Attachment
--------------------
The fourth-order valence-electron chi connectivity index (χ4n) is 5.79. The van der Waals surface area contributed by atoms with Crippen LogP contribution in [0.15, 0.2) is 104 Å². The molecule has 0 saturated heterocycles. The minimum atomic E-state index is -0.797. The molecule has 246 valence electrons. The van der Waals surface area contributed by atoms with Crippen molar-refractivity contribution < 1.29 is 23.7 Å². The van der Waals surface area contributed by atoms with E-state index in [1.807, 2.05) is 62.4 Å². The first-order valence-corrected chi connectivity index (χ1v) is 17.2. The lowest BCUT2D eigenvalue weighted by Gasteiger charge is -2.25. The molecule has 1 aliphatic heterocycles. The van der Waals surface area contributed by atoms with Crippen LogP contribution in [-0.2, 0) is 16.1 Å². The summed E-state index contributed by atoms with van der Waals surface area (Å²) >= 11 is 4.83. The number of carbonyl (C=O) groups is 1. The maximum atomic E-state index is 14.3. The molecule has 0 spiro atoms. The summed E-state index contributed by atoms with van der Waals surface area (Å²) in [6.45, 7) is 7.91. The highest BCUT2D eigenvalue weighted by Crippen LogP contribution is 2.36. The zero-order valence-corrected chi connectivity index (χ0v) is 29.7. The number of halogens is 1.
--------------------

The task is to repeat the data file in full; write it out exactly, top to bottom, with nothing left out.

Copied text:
The fourth-order valence-electron chi connectivity index (χ4n) is 5.79. The van der Waals surface area contributed by atoms with Crippen LogP contribution in [0.15, 0.2) is 104 Å². The molecule has 0 saturated heterocycles. The minimum atomic E-state index is -0.797. The molecule has 246 valence electrons. The van der Waals surface area contributed by atoms with Crippen molar-refractivity contribution < 1.29 is 23.7 Å². The van der Waals surface area contributed by atoms with E-state index in [1.807, 2.05) is 62.4 Å². The first-order valence-corrected chi connectivity index (χ1v) is 17.2. The lowest BCUT2D eigenvalue weighted by Gasteiger charge is -2.25. The molecule has 1 aliphatic heterocycles. The van der Waals surface area contributed by atoms with Crippen LogP contribution in [-0.2, 0) is 16.1 Å². The summed E-state index contributed by atoms with van der Waals surface area (Å²) >= 11 is 4.83. The number of carbonyl (C=O) groups is 1. The maximum atomic E-state index is 14.3. The molecule has 0 spiro atoms. The summed E-state index contributed by atoms with van der Waals surface area (Å²) in [6.45, 7) is 7.91. The highest BCUT2D eigenvalue weighted by Crippen LogP contribution is 2.36. The zero-order valence-corrected chi connectivity index (χ0v) is 29.7. The number of halogens is 1.